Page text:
Monday, 18 April 2011

Manners and the healing profession

Malta has been renowned for its treatment of the sick right through history. It is interesting and poignant that tiny Malta, a simple dot in the Mediterranean, is still highly associated with the Knights of St John who were hospitallers before they became a warring Order. The Order of St John was renowned for its battles against maladies and suffering and the Sacra Infermeria in Valletta was internationally acclaimed. Today, the Knights have once more donned the mantle of hospitallers and are now a worldwide order, assisting and propagating medical and caring causes.
But is Malta also on the forefront of treating the ill with the care and humanity they deserve?
Of course, the most important thing in any medical person is his medical knowledge and no amount of good manners can substitute medical proficiency. Our medical system, with all its drawbacks, delays and deficiencies, is the envy of many, especially for a country our size and with no natural resources except our people. The medical people we have managed to produce are another enviable source of pride to all of us on this tiny rock. It is a pity that some bring it all to disrepute and some patients have to suffer the ignominy of being treated as mere numbers.
At some point or other in our life, most of us, including the best medics, become patients. It is with this acceptance of reality that we should look at patients’ rights. All humans are potential patients, so all humans should be treated with dignity and as humanely as possible.
The world will be celebrating Patients’ Rights Day today. But all rights are a collection of fancy words unless they are accompanied by a modicum of human care. In general, the medical profession in Malta deserves a shower of praise. Medics and those involved in the caring profession, are, in their vast majority, very attentive to detail and they sacrifice a lot for the sick and suffering. It is a sad fact, however, that they do not always remember or care to use etiquette while exercising their profession. When handling relatives of very ill patients or when imparting the news of their patients’ illness or situation, medical people sometimes lack manners and gentleness. It is true that, on the whole, we are used to putting up with a lack of manners in all spheres but when it comes to health and, especially, when someone’s life is in the balance, we expect more care than in other less traumatic instances.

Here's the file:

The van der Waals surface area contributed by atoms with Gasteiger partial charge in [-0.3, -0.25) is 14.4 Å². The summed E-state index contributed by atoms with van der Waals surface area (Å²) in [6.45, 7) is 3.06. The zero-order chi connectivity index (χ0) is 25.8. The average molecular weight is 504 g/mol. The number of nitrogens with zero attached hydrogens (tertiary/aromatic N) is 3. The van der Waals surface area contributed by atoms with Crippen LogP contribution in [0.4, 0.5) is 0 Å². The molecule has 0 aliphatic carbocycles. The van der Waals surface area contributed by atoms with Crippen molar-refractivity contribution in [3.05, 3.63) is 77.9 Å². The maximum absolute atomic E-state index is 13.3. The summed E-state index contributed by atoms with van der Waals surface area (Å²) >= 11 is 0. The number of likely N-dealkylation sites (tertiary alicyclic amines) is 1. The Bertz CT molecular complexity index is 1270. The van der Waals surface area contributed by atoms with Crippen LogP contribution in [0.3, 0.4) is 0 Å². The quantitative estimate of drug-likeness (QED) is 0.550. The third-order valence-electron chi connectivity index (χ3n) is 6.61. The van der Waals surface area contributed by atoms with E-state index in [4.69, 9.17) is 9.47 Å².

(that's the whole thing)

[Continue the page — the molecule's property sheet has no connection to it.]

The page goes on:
To an extent, all medical people have to don a hard shell to protect them from empathising too much with their patients. A doctor or nurse has to be slightly aloof from the suffering and also from the emotional problems the sick and those close to the patient go through, otherwise they will find it impossible to carry out their work.
This aloofness, however, must not lead the doctor to forget that the afflicted are humans and, as such, deserving of proper and humane treatment. Sometimes, an illness seems minor but for the patient in his particular circumstances it may appear to be verging on the tragic. Imagine a minor ailment like a constant pain in the larynx, which could mean a curtailment of too much talking. Simple enough to anyone and petty-sounding to any doctor, I presume. Quite right, unless the sufferer is someone who depends almost entirely on his vocal chords, like a teacher or a radio talk show presenter. I know two people who have suffered from this seemingly silly ailment. One was treated with care and compassion, the other one was brusquely told to thank her lucky stars it wasn’t much worse and life-threatening.
All doctors and nurses and medical people and all personnel who come in constant contact with patients need to be well trained in people management.
Back in 2008, the New England Journal of Medicine published an article by Michael Kahn who said: “Patients ideally deserve to have a compassionate doctor but might they be satisfied with one who is simply well-behaved? When I hear patients complain about doctors, their criticism often has nothing to do with not feeling understood or empathised with. Instead, they object that ‘he just stared at his computer screen’, ’she never smiles’, or ’I had no idea who I was talking to’. During my own recent hospitalisation, I found the Old World manners of my European-born surgeon – and my reaction to them – revealing in this regard. Whatever he might actually have been feeling, his behaviour – dress, manners, body language, eye contact – was impeccable. I wasn’t left thinking: ‘What compassion.’ Instead, I found myself thinking: ‘What a professional’ and even (unexpectedly) ‘What a gentl­man’. The impression he made was remarkably calming and it helped to confirm my suspicion that patients may care less about whether their doctors are reflective and empathic than whether they are respectful and attentive.”
I think if we give this good doctor and all he points out a more important standing when teaching and training our doctors, professors and nurses we, as a nation, will feel more fulfilled and prouder of those who look after us so well in our hours of need or loss.
A forum about patients’ rights, organised by the Malta Health Network, will be held at the Conference Hall, St Vincent de Paul residence in Luqa today. For further details e-mail or phone 9949 3999.

This article first appeared in The Times April 18 2011

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